How Modern is Your Torture?
Former CIA analyst Ray McGovern tries to show the political links behind the CIA's decision to destroy video tapes showing "harsh" interrogation techniques against suspects in the war on terrorism. He says the scandal should move the U.S. to abandon tactics, such as waterboarding, that find their origins in the Spanish Inquisition.
What's interesting is that now, unlike during the Inquisition, we have the technology to record the images of such practices. The CIA tapes might have recorded felonies taking place. But what could they reveal about the tortue itself or about the people who inflict this kind of harm on others? Reporter John Barry recounts here how he was able to watch torture films from Iran and Greece many years ago and how it dispelled some myths about what torture might be like.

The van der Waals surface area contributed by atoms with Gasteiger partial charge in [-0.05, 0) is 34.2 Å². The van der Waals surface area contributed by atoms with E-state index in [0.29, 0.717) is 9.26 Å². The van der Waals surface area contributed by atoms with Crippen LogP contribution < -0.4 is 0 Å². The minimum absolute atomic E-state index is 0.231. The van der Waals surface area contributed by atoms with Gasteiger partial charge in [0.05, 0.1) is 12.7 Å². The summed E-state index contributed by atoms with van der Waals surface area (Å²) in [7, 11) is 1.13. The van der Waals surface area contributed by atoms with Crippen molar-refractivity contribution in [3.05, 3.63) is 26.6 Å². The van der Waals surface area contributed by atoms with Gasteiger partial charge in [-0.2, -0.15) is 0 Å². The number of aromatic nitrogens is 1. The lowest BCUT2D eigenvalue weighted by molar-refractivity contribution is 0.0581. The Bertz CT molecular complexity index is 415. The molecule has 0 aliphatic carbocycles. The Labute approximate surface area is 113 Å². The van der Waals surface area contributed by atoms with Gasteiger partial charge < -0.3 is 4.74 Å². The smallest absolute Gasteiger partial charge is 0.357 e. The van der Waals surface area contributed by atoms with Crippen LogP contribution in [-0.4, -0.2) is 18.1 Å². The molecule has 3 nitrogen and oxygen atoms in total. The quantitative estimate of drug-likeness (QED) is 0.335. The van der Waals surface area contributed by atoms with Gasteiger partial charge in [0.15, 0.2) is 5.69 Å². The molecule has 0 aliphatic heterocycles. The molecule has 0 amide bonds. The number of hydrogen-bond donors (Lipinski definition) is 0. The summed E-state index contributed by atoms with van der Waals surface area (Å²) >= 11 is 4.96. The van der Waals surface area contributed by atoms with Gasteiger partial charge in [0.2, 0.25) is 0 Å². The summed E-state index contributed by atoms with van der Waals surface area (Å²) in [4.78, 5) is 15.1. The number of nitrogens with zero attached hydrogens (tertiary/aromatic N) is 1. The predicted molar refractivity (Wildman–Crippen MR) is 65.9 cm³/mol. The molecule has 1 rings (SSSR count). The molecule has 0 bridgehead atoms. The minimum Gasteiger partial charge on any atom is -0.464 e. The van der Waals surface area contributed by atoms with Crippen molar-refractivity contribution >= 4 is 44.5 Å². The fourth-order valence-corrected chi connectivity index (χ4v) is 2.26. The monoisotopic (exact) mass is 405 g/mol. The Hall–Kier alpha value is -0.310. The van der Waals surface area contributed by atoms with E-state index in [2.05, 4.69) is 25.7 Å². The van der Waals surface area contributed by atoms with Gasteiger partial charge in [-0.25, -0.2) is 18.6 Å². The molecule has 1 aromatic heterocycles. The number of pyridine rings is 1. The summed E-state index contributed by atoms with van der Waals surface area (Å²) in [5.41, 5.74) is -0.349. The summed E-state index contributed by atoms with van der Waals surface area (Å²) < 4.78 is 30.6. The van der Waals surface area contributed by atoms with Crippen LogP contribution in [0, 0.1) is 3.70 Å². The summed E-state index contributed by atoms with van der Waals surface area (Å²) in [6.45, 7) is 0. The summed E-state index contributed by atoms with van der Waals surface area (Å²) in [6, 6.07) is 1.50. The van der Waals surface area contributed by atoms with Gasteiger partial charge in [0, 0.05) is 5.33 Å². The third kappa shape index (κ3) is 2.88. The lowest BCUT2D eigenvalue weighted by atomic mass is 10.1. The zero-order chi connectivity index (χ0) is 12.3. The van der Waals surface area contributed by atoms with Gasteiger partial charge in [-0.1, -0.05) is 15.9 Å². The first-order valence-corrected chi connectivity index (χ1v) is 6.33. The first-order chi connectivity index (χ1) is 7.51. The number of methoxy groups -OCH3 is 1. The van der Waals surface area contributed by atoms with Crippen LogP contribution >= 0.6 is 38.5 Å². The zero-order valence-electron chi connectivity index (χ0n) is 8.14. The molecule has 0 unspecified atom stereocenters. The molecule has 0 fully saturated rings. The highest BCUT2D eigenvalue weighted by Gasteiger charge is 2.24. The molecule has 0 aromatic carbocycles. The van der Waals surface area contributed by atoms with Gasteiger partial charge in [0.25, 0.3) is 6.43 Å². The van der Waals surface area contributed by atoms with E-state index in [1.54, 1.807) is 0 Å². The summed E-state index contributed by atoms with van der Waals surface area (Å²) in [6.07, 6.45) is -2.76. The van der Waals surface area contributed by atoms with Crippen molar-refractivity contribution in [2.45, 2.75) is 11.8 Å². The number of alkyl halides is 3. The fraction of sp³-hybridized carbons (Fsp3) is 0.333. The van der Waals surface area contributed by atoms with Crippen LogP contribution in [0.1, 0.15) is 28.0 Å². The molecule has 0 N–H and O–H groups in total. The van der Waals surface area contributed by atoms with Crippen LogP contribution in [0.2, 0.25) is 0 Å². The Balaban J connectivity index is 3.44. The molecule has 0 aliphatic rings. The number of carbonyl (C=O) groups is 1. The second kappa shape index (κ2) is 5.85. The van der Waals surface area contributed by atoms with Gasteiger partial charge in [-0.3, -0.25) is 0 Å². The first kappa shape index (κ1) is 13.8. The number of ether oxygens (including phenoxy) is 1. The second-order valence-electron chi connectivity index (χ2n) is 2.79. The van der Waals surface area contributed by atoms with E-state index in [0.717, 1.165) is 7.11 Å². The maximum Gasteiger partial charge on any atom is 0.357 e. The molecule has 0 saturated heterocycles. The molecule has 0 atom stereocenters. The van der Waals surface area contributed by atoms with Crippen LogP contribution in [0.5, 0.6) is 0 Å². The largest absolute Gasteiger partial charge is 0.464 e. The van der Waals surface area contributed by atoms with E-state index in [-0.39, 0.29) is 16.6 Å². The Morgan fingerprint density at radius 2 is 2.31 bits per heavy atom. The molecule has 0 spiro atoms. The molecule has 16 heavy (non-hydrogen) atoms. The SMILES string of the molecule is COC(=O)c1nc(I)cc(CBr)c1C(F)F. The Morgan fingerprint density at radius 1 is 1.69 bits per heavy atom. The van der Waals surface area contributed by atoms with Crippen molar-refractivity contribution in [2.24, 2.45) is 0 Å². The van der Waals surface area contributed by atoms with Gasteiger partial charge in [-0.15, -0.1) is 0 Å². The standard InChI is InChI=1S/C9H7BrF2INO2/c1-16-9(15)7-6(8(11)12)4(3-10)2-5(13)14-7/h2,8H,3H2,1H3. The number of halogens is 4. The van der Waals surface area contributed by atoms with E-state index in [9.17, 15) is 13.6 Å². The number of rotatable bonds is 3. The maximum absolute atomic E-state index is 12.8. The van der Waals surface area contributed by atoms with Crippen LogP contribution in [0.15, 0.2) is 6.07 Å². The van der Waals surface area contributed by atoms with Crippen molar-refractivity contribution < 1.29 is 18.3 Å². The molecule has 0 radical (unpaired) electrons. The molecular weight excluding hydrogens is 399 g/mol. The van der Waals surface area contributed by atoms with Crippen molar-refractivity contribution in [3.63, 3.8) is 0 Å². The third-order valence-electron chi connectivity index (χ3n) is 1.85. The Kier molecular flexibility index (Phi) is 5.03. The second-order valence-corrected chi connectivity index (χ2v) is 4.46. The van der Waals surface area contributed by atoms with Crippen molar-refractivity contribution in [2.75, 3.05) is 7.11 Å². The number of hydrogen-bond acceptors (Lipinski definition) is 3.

Of course, one of the myths we might want to dispel is that torture is a tactic that is a hold-over from more brutal days or that it only developed in the context of authoritarian societies, such as the Soviet Union or Nazi Germany. If you look at the introduction to Darius Rejali's Torture and Democracy, you realize that there is a whole genre of "clean" torture methods developed in the 20th century by the world's strongest democracies (America, France, UK) that have spread and found their way into use by the dictators. But they started here, with the intent of being undetectable, not leaving marks on the body. Rejali's book is intended to be a civic primer for democratic citizens on the deployment of these practices of violence in our own societies. Perhaps we need to stop worrying about plunging back into the Dark Ages and start asking how much of our modern political institutions are literally built on the broken backs of victims.